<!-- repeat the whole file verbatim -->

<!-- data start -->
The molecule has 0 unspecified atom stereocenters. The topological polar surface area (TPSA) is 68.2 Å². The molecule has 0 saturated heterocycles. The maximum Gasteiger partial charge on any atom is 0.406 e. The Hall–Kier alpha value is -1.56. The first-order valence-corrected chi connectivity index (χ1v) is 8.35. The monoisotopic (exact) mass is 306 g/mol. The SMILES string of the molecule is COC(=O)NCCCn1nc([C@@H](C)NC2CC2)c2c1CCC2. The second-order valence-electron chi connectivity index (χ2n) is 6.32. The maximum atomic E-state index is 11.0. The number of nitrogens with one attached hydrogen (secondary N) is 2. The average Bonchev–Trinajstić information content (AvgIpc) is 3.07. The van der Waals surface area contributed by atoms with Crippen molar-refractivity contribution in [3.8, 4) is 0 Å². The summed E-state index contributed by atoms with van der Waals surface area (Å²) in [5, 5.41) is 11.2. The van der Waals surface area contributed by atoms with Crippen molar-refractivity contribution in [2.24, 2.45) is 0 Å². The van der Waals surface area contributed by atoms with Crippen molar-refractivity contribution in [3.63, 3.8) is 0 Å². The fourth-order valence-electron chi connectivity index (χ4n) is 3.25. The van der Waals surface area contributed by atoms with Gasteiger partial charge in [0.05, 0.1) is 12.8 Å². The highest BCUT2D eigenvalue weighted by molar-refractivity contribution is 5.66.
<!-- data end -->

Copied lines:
The molecule has 0 unspecified atom stereocenters. The topological polar surface area (TPSA) is 68.2 Å². The molecule has 0 saturated heterocycles. The maximum Gasteiger partial charge on any atom is 0.406 e. The Hall–Kier alpha value is -1.56. The first-order valence-corrected chi connectivity index (χ1v) is 8.35. The monoisotopic (exact) mass is 306 g/mol. The SMILES string of the molecule is COC(=O)NCCCn1nc([C@@H](C)NC2CC2)c2c1CCC2. The second-order valence-electron chi connectivity index (χ2n) is 6.32. The maximum atomic E-state index is 11.0. The number of nitrogens with one attached hydrogen (secondary N) is 2. The average Bonchev–Trinajstić information content (AvgIpc) is 3.07. The van der Waals surface area contributed by atoms with Crippen molar-refractivity contribution in [3.8, 4) is 0 Å². The summed E-state index contributed by atoms with van der Waals surface area (Å²) in [5, 5.41) is 11.2. The van der Waals surface area contributed by atoms with Crippen molar-refractivity contribution in [2.24, 2.45) is 0 Å². The van der Waals surface area contributed by atoms with Crippen molar-refractivity contribution in [3.63, 3.8) is 0 Å². The fourth-order valence-electron chi connectivity index (χ4n) is 3.25. The van der Waals surface area contributed by atoms with Gasteiger partial charge in [0.05, 0.1) is 12.8 Å². The highest BCUT2D eigenvalue weighted by molar-refractivity contribution is 5.66.